Volkswagen Arteon hatchback - MPG, running costs & CO2
With the priority on style, the Volkswagen Arteon isn’t as economical as some VWs
The Volkswagen Arteon offers a choice of three petrol, two diesels and a hybrid option. It shares a chassis with other hatchback and saloon models in the VW Group portfolio, so the Arteon’s engines are modern and well-proven. Eco-conscious buyers and company-car users will appreciate the new plug-in hybrid, introduced as part of the 2020 facelift.
Volkswagen Arteon MPG & CO2
The 2.0-litre, four-cylinder 148bhp turbocharged diesel is amongst the most frugal engines, for company-car owners and private buyers alike. The diesel’s claimed fuel consumption is 55-58mpg depending on spec, and it emits 136g/km of CO2 for a middling Benefit-in-Kind bracket for company-car tax. The 197bhp diesel engine is not far behind, although adding four-wheel drive will negatively affect fuel consumption and BiK rates.
Those who cover a lower annual mileage may be better off choosing the petrol engines. The entry-level 1.5-litre engine returns almost 45mpg, while the 2.0-litre petrol engine manages up to 40mpg and is cheaper to buy in the first place than the diesels. Petrol perhaps isn’t the best choice for business users, as the cheapest sits in a higher tax band than the equivalent diesel, and the 2.0-litre engine in R-Line trim sits in the highest.
While it’s more expensive to buy in the first place, the new plug-in hybrid should offer the lowest running costs if you regularly recharge the battery. Over 200mpg is possible if you drive using the electric mode as much as possible, although that figure also depends on how much driving you’ll do around town. The Arteon has an electric range of up to 39 miles but once that’s used up, it’ll have similar fuel economy to the 187bhp petrol engine.
Every Arteon will cost at least the standard annual rate in VED (road tax), but it’ll be easy to send the asking price beyond £40,000 with optional extras. That’s the threshold at which the car becomes subject to an additional yearly payment of more than £300 during years two to six of ownership.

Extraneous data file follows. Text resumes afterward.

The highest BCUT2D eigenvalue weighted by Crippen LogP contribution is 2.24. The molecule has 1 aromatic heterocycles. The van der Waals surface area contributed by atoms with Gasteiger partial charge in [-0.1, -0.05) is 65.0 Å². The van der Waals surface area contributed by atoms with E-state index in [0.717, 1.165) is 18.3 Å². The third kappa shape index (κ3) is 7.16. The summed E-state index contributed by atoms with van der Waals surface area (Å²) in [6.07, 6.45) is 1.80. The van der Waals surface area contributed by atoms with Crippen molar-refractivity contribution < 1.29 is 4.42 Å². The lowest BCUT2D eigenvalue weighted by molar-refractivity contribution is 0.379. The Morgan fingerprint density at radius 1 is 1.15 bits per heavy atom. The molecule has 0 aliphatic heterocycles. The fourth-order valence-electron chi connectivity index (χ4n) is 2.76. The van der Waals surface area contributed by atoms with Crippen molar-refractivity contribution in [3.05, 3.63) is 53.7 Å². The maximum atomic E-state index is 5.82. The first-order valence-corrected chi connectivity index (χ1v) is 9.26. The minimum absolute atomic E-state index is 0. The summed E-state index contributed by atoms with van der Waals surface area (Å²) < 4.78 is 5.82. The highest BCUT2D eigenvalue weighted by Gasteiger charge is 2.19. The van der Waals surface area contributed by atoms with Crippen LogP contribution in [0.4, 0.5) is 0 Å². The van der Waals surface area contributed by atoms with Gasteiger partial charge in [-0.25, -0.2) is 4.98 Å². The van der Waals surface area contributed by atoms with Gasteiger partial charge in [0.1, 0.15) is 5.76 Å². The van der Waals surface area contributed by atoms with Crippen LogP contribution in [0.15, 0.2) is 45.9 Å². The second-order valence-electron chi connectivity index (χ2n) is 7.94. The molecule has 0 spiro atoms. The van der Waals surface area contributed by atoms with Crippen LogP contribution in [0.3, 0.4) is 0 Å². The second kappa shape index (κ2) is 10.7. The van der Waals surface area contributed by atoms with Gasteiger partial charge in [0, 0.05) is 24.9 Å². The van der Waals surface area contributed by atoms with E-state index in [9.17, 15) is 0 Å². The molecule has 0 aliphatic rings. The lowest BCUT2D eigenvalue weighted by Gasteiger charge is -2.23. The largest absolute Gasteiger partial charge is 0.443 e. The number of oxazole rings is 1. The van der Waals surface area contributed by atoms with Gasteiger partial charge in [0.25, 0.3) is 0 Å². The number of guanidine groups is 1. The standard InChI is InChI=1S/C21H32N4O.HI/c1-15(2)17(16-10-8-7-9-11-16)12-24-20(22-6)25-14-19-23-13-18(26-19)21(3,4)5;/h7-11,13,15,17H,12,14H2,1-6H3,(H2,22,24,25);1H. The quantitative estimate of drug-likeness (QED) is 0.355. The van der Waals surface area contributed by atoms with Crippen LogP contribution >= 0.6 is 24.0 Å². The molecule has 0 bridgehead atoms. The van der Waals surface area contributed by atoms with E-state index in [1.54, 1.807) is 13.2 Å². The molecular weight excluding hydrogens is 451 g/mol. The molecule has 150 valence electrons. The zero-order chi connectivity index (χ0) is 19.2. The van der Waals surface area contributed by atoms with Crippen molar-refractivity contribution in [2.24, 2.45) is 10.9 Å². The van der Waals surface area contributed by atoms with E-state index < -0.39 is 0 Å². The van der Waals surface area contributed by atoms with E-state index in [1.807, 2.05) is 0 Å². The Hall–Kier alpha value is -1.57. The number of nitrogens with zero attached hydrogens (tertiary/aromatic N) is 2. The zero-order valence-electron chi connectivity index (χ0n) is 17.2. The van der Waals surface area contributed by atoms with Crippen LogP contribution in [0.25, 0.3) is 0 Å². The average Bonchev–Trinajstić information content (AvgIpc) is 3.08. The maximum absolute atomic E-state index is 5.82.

The most powerful Arteon models fall into group 32 and insurance companies put the 2.0-litre petrol and diesel variants in groups 22-28. Insurance groups haven’t been released for the plug-in hybrid and R models yet.
Arteon drivers can expect enjoyably long periods between scheduled maintenance appointments. Customers can choose from two types of servicing – Fixed or Flexible – with Fixed best suited to low-mileage drivers who make frequent short journeys with lots of cold starts. Here the intervals are every 12 months or 12,000 miles, whichever comes first.
Long-distance drivers who typically drive more than 25 miles a day can opt for Flexible servicing, with the first service arriving after a maximum of two years and 20,000 miles. However, sensors in the car can suggest a service sooner, depending on how the car is driven.
Low maintenance costs are one of the strongest draws of the Arteon and are likely to increase its appeal to corporate users and private buyers alike.
The Volkswagen Arteon is covered by the same three-year/60,000-mile warranty as offered elsewhere in the VW Group, with extended warranty options also available for extra cost. This warranty is overshadowed by those from Mercedes and BMW, which place no upper mileage limit in the third year (VW places no mileage limit on the first two years only). It's also considerably less generous than those offered by more affordable brands such as Toyota, Hyundai and Kia, the latter of which provides a seven-year/100,000-mile warranty on every new car it sells in the UK.